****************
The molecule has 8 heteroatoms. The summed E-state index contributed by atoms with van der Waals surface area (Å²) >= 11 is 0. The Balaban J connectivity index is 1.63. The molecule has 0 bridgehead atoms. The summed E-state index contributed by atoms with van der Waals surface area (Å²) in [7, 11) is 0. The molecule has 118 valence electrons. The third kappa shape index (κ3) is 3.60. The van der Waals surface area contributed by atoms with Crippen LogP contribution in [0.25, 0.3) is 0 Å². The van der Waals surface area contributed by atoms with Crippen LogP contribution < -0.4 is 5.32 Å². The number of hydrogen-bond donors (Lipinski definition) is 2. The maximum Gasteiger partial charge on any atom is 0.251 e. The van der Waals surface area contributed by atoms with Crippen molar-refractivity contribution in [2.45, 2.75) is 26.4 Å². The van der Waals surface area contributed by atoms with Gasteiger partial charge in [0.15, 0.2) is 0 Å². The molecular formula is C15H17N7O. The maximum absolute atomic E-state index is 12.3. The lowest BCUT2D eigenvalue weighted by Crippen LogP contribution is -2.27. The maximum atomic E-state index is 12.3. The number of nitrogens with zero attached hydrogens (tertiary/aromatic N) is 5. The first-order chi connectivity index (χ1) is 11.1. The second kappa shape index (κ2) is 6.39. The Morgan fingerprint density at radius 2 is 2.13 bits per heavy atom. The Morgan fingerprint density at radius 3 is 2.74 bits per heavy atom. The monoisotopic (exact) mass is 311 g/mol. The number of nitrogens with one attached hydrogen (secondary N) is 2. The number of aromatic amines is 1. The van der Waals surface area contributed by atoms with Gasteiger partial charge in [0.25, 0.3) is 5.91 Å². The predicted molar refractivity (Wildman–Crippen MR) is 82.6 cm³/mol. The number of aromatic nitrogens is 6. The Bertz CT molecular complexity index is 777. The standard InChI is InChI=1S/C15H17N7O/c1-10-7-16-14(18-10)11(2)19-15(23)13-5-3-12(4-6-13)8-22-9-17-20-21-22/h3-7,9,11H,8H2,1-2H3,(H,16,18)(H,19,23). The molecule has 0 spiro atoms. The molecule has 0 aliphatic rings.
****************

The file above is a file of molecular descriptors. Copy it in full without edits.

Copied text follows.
The molecule has 8 heteroatoms. The summed E-state index contributed by atoms with van der Waals surface area (Å²) >= 11 is 0. The Balaban J connectivity index is 1.63. The molecule has 0 bridgehead atoms. The summed E-state index contributed by atoms with van der Waals surface area (Å²) in [7, 11) is 0. The molecule has 118 valence electrons. The third kappa shape index (κ3) is 3.60. The van der Waals surface area contributed by atoms with Crippen LogP contribution in [0.25, 0.3) is 0 Å². The van der Waals surface area contributed by atoms with Crippen LogP contribution < -0.4 is 5.32 Å². The number of hydrogen-bond donors (Lipinski definition) is 2. The maximum Gasteiger partial charge on any atom is 0.251 e. The van der Waals surface area contributed by atoms with Crippen molar-refractivity contribution in [2.45, 2.75) is 26.4 Å². The van der Waals surface area contributed by atoms with Gasteiger partial charge in [0.15, 0.2) is 0 Å². The molecular formula is C15H17N7O. The maximum absolute atomic E-state index is 12.3. The lowest BCUT2D eigenvalue weighted by Crippen LogP contribution is -2.27. The maximum atomic E-state index is 12.3. The number of nitrogens with zero attached hydrogens (tertiary/aromatic N) is 5. The first-order chi connectivity index (χ1) is 11.1. The second kappa shape index (κ2) is 6.39. The Morgan fingerprint density at radius 2 is 2.13 bits per heavy atom. The Morgan fingerprint density at radius 3 is 2.74 bits per heavy atom. The monoisotopic (exact) mass is 311 g/mol. The number of nitrogens with one attached hydrogen (secondary N) is 2. The number of aromatic amines is 1. The van der Waals surface area contributed by atoms with Gasteiger partial charge in [0.25, 0.3) is 5.91 Å². The predicted molar refractivity (Wildman–Crippen MR) is 82.6 cm³/mol. The number of aromatic nitrogens is 6. The Bertz CT molecular complexity index is 777. The standard InChI is InChI=1S/C15H17N7O/c1-10-7-16-14(18-10)11(2)19-15(23)13-5-3-12(4-6-13)8-22-9-17-20-21-22/h3-7,9,11H,8H2,1-2H3,(H,16,18)(H,19,23). The molecule has 0 spiro atoms. The molecule has 0 aliphatic rings.